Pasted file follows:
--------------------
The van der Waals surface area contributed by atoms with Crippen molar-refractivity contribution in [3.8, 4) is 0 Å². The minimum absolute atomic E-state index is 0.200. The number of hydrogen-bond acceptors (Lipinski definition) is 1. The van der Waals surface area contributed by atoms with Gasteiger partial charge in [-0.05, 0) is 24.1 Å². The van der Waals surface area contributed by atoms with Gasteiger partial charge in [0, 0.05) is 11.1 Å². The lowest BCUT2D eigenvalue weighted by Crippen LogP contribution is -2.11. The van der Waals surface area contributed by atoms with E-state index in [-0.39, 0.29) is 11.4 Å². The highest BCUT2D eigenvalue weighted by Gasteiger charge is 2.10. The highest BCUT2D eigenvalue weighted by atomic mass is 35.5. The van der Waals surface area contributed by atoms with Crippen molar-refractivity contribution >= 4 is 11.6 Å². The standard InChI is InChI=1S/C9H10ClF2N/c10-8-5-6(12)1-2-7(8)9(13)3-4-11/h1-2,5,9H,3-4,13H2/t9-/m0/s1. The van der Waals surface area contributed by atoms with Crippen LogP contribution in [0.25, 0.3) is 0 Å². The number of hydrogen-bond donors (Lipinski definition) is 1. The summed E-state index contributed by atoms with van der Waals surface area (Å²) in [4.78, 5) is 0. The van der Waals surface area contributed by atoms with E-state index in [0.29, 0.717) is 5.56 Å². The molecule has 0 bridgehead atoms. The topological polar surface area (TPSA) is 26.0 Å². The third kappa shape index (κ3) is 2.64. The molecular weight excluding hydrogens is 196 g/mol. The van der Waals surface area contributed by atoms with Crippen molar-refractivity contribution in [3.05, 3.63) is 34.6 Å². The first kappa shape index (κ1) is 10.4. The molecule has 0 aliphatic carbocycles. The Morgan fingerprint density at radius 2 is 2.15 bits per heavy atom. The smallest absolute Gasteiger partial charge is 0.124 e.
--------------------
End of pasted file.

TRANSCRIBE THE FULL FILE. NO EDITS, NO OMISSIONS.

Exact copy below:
The van der Waals surface area contributed by atoms with Crippen molar-refractivity contribution in [3.8, 4) is 0 Å². The minimum absolute atomic E-state index is 0.200. The number of hydrogen-bond acceptors (Lipinski definition) is 1. The van der Waals surface area contributed by atoms with Gasteiger partial charge in [-0.05, 0) is 24.1 Å². The van der Waals surface area contributed by atoms with Gasteiger partial charge in [0, 0.05) is 11.1 Å². The lowest BCUT2D eigenvalue weighted by Crippen LogP contribution is -2.11. The van der Waals surface area contributed by atoms with E-state index in [-0.39, 0.29) is 11.4 Å². The highest BCUT2D eigenvalue weighted by Gasteiger charge is 2.10. The highest BCUT2D eigenvalue weighted by atomic mass is 35.5. The van der Waals surface area contributed by atoms with Crippen molar-refractivity contribution >= 4 is 11.6 Å². The standard InChI is InChI=1S/C9H10ClF2N/c10-8-5-6(12)1-2-7(8)9(13)3-4-11/h1-2,5,9H,3-4,13H2/t9-/m0/s1. The van der Waals surface area contributed by atoms with Crippen LogP contribution in [0.25, 0.3) is 0 Å². The number of hydrogen-bond donors (Lipinski definition) is 1. The summed E-state index contributed by atoms with van der Waals surface area (Å²) in [4.78, 5) is 0. The van der Waals surface area contributed by atoms with E-state index in [0.29, 0.717) is 5.56 Å². The molecule has 0 bridgehead atoms. The topological polar surface area (TPSA) is 26.0 Å². The third kappa shape index (κ3) is 2.64. The molecular weight excluding hydrogens is 196 g/mol. The van der Waals surface area contributed by atoms with Crippen molar-refractivity contribution in [3.05, 3.63) is 34.6 Å². The first kappa shape index (κ1) is 10.4. The molecule has 0 aliphatic carbocycles. The Morgan fingerprint density at radius 2 is 2.15 bits per heavy atom. The smallest absolute Gasteiger partial charge is 0.124 e.